This just from the BHA: Birmingham taxpayers’ money used to urge systematic discrimination against non-religious in RE
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The British Humanist Association (BHA) has uncovered a pattern of systematic discrimination against the non-religious by members of Birmingham’s Standing Advisory Council for Religious Education (SACRE) – in order to prevent non-religious worldviews being taught about in lessons, but also extending to seemingly having made legal threats against the previous Government which apparently stopped it from endorsing the place of humanists as full members of SACREs. The efforts came to light through Freedom of Information requests to Birmingham Council and the Department for Education (DfE), which uncovered hundreds of pages of documentation. These include legal advice from a barrister who often represented the Christian Institute, which cost thousands of pounds for the Council to obtain, a ‘tracked changes’ version of the consultation draft of the Government’s 2010 non-statutory guidance for RE, deleting all references to Humanism (as well as positive endorsements of the Religious Education Council).
There are 173 SACREs in England and Wales, each of which has responsibility for the local RE syllabus in community, voluntary controlled and foundation schools. As things stand, most humanists who are members of SACREs are co-opted members. The BHA believes that humanists can legally be full members, just as representatives of religious organisations can be, and in recent years a large number of SACREs have accepted that. In 2010 the Government was going to endorse this in its own guidance (page 27), but following a threat of judicial review by individuals from Birmingham, this endorsement was removed (page 21). Birmingham SACRE itself takes the extremely rare position of refusing to even co-opt a humanist.
The papers reveal that the campaign against the inclusion of Humanism in RE and humanists on SACREs was conducted by the former Chair and Deputy Chair of the SACRE, Guy Hordern and Marius Felderhof, with support from Les Lawrence, who until 2012 was the Birmingham Cabinet member responsible for education, and the Church of England Bishop of Birmingham, David Urquhart. But more recently the SACRE has been renewing its efforts, and its current chair, councillor Barry Henley, has sent a letter to all SACREs in the country seeking to involve them in supporting the Birmingham position of excluding of non-religious beliefs and values.
The controversial Birmingham syllabus for RE is unusual in explicitly ruling out learning about non-religious beliefs like Humanism and is marketed under the name ‘Faith Makes a Difference’, a title that implicitly denigrates those who are not religious. Birmingham Council has been seeking to sell it to other local authorities and have it followed in schools in other areas.
All this contrasts with official government views on the subject. The Department for Education endorsed a new RE curriculum framework last year which includes non-religious beliefs and only on Monday, in response to the recent findings in Birmingham community schools, Secretary of State for Education Michael Gove told the House of Commons that he would require all schools to promote ‘British values’. Independent schools are already required to respect them, and the Government briefed journalists that what this means is that schools should ‘Use teaching resources from a wide variety of sources to help pupils understand a range of faiths, and beliefs such as atheism and humanism.’ Such advice is the uncontroversial outcome of many decades of evolution in RE in England.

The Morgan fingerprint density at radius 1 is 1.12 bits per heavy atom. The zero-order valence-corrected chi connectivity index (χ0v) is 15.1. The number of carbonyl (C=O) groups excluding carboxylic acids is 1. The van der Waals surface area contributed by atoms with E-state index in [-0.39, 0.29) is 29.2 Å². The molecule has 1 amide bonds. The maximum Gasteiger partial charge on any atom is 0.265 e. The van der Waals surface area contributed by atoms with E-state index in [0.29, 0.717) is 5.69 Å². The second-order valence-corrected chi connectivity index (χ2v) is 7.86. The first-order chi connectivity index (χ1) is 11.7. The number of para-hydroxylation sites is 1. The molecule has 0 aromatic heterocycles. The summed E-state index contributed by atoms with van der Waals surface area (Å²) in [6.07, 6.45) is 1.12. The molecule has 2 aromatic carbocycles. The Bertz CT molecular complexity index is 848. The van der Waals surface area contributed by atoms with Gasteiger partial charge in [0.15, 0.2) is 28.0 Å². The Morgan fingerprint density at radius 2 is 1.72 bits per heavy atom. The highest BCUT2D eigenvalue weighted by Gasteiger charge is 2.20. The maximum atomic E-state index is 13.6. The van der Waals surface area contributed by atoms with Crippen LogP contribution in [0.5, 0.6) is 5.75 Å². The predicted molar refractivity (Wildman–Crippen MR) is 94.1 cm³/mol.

BHA Head of Public Affairs Pavan Dhaliwal commented, ‘We were astonished and appalled to discover the extent of these efforts, at both a local and a national level, to ensure that non-religious beliefs are not taught about in RE. The single-mindedness with which this issue has been pursued has passed into an active campaign of discrimination against humanists and to learn that the SACRE is now seeking to influence others in England to turn the RE clock back is appalling.
‘It is widely accepted – both within the RE profession and amongst the public at large – that if the subject is to be relevant and have integrity, non-religious beliefs must be taught about in schools alongside religious ones. Virtually all RE syllabuses now do so to some extent, as does the RE Council’s non-statutory national curriculum framework, which has government endorsement. For representatives of a local authority to resort to legal threats against the Government to try to prevent this from being the case massively undermines the role that good RE should play in improving community cohesion, including between the religious and the non-religious.’
John Edwards of Birmingham Humanists, who has repeatedly been refused membership of Birmingham SACRE, commented, ‘I have been trying to get Humanism represented on Birmingham SACRE for the last 5 years or so and am dismayed that, although they profess inclusiveness, they are only too ready to deny this when it suits them. I am happy for a member of any religion to tell children in RE lessons about their core beliefs, the reasons they believe these to be true and why they feel the need for these beliefs in their life, but I am affronted when I find there are people involved in education in Birmingham who are determined to deny the right of children to even hear about the existence of non-religious worldviews in RE lessons.
‘Our children need to know that it is OK to be an atheist, humanist or whatever, without the pejorative adjectives “militant” or “aggressive” being applied; that it’s possible to live a happy, moral life without being religious and that there are lots of people out there in the world like that. I don’t see why the hard-working people of Birmingham should have their taxes spent trying to prevent that.’